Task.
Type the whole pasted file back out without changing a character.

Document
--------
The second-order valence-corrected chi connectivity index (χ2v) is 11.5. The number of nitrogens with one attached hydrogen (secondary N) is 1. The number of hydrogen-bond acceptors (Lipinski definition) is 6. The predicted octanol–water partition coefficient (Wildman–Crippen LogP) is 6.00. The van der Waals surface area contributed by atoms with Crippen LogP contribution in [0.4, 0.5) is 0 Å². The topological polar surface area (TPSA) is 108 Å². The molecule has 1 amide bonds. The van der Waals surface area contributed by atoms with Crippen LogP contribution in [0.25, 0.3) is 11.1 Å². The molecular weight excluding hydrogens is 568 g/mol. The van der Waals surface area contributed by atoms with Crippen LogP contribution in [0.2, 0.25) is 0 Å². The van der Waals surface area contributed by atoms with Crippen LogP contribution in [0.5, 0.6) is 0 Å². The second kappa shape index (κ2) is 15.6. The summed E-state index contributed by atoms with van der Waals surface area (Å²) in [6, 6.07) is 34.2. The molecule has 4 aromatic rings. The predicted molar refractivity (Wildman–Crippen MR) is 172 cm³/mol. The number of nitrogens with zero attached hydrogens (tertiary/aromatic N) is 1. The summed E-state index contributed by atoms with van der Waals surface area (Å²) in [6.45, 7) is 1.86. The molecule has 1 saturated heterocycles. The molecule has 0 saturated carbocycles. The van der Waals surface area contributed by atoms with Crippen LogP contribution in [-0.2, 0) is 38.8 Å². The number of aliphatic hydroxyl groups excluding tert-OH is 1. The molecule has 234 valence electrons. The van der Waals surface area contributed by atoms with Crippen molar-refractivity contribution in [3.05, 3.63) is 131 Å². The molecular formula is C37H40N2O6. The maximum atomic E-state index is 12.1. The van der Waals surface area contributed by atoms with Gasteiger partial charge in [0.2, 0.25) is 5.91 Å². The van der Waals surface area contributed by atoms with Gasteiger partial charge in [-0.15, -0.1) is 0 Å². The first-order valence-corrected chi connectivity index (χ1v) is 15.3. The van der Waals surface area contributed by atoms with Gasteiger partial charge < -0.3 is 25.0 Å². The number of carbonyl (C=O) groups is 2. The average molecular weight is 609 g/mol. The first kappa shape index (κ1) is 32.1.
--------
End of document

The second-order valence-corrected chi connectivity index (χ2v) is 11.5. The number of nitrogens with one attached hydrogen (secondary N) is 1. The number of hydrogen-bond acceptors (Lipinski definition) is 6. The predicted octanol–water partition coefficient (Wildman–Crippen LogP) is 6.00. The van der Waals surface area contributed by atoms with Crippen LogP contribution in [0.4, 0.5) is 0 Å². The topological polar surface area (TPSA) is 108 Å². The molecule has 1 amide bonds. The van der Waals surface area contributed by atoms with Crippen LogP contribution in [0.25, 0.3) is 11.1 Å². The molecular weight excluding hydrogens is 568 g/mol. The van der Waals surface area contributed by atoms with Crippen LogP contribution in [0.2, 0.25) is 0 Å². The van der Waals surface area contributed by atoms with Crippen LogP contribution in [0.5, 0.6) is 0 Å². The second kappa shape index (κ2) is 15.6. The summed E-state index contributed by atoms with van der Waals surface area (Å²) in [6, 6.07) is 34.2. The molecule has 4 aromatic rings. The predicted molar refractivity (Wildman–Crippen MR) is 172 cm³/mol. The number of nitrogens with zero attached hydrogens (tertiary/aromatic N) is 1. The summed E-state index contributed by atoms with van der Waals surface area (Å²) in [6.45, 7) is 1.86. The molecule has 1 saturated heterocycles. The molecule has 0 saturated carbocycles. The van der Waals surface area contributed by atoms with Crippen LogP contribution in [-0.2, 0) is 38.8 Å². The number of aliphatic hydroxyl groups excluding tert-OH is 1. The molecule has 234 valence electrons. The van der Waals surface area contributed by atoms with Crippen molar-refractivity contribution in [3.05, 3.63) is 131 Å². The molecular formula is C37H40N2O6. The maximum atomic E-state index is 12.1. The van der Waals surface area contributed by atoms with Gasteiger partial charge in [0.2, 0.25) is 5.91 Å². The van der Waals surface area contributed by atoms with Gasteiger partial charge in [-0.15, -0.1) is 0 Å². The first-order valence-corrected chi connectivity index (χ1v) is 15.3. The van der Waals surface area contributed by atoms with Gasteiger partial charge < -0.3 is 25.0 Å². The number of carbonyl (C=O) groups is 2. The average molecular weight is 609 g/mol. The first kappa shape index (κ1) is 32.1.